Thought I'd share this. This recipe is from the man who started Buffalo Chips. He's no longer with us but his recipe still follows. 1/2 butter & 1/2 Franks hot sauce. All he would vary was the heat from mild to hot to suicide and death. Made them today and they disappeared as fast as I could get them off the Kamado. His place is still in business.
It’s interesting. Unfortunately Amazon Canada doesn’t support the US coupon codes. Life north of the border.
I’m curious to see if the device will still work on older homes with aluminum siding. Aluminum siding reduces wireless signal range on many devices. I guess I could solve the problem by switching to vinyl.
It is very humid here in South Carolina (I'm not sure compared to Australia) but very high nonetheless. I get my KJ hot after the cooks to burn stuff off then close it down completely so all the vents are closed, put a Kamado Joe cover on it after it cools and have never had a problem with it.
What kind of tarp are you using? I've had trouble with lots of things getting moldy under your basic tarp. And I wouldn't worry too much about those rings inside, they will get covered with smoke after a couple uses anyway.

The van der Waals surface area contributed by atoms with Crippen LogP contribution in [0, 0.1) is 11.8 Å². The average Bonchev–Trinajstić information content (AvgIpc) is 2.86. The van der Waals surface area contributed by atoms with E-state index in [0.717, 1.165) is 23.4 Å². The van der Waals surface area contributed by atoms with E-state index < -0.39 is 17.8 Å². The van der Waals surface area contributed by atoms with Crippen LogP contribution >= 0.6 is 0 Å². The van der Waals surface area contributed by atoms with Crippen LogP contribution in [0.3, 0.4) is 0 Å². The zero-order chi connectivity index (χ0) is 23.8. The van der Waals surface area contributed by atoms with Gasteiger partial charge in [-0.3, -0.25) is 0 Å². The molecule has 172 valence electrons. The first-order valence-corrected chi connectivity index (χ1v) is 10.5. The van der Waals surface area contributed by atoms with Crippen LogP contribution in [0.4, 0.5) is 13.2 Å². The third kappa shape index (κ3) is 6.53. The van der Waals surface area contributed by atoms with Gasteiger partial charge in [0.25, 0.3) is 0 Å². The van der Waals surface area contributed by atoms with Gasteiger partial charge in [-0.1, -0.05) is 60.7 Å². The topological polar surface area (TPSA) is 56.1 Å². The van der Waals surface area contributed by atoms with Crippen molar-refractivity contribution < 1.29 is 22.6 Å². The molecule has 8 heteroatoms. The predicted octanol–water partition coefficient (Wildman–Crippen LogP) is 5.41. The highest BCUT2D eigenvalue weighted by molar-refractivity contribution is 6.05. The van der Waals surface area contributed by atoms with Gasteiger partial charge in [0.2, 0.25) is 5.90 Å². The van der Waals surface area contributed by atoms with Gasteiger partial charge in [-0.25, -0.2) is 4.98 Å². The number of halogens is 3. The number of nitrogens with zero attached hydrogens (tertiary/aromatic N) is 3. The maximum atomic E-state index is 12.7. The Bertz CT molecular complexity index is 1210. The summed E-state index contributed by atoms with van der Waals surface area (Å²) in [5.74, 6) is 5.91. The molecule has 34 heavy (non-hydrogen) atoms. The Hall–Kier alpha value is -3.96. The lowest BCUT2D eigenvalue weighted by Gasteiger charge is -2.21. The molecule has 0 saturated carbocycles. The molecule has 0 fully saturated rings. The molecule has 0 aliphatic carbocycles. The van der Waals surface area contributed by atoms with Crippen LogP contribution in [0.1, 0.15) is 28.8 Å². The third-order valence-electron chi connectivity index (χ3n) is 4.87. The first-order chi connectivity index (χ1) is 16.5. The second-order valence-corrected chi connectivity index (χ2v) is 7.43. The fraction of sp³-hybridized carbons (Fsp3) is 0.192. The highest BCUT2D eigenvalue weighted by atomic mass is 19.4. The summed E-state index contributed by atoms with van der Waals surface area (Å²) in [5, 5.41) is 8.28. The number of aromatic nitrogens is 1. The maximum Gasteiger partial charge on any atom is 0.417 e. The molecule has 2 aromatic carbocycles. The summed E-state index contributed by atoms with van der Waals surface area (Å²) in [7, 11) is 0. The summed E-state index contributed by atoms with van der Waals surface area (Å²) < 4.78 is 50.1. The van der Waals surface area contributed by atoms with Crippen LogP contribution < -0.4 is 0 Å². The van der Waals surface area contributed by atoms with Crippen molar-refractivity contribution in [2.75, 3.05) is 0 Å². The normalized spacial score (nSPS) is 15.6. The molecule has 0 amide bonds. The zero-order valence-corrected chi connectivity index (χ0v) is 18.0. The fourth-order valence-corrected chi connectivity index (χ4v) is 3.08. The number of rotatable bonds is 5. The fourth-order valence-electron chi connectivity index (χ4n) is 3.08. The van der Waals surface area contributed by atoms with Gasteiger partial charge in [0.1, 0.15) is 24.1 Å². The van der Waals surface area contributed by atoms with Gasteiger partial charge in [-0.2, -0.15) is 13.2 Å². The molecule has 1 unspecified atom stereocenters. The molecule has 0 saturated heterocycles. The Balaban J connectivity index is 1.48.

I've been in the same boat.
We have just moved house so now my joe lives outside. We've had lots and lots of rain in 20⁰c weather. I had it under a tarp but the humidity was the culprit.
I pulled it all apart and scrubbed all parts and egg with warm soapy water, rinced it off.
Then did a hot cook. 320⁰c / 600⁰f for over an hour. I'm still left with mould circles on the inner part of the dome but I'm sure all spores are toasted and not active. 1st photo.
Next when it cools I'll scrub with a hard bristle brush see if they goes.
If not I'm happy to cook as it is now.
Going forward I'll be leaving all vents open. And try to keep it as dry as possible and clean after each use.
Yes, I think you're right: the front lip appears to be broken off. (How did they manage that?)
Looks like the manufacturer site "chargriller.com" has every replacement part you could wish for, organized by model. The "inner" and "outer" grates are sold separately, and nothing's expensive. Just look in the top menu under "Parts."
I'm sure that you could burn anything if you had to. In the low-oxygen environment of a kamado, the wood might turn into charcoal. (I don't know for sure.)
Also note that I find the Akorns to be extremely stingy with fuel: just shut both the top and bottom vents after a cook and, tomorrow morning, most of the charcoal will still be there, ready to be gathered up and put back in the bag. It's crazy how little fuel the darned thing uses. I've now run "low and slow" for an entire day and still had "leftovers."
Vents "barely open," but the thermometer told me that the fire was still in there, burning steadily along. And it just stays there, mostly without intervention. I've never seen anything like it.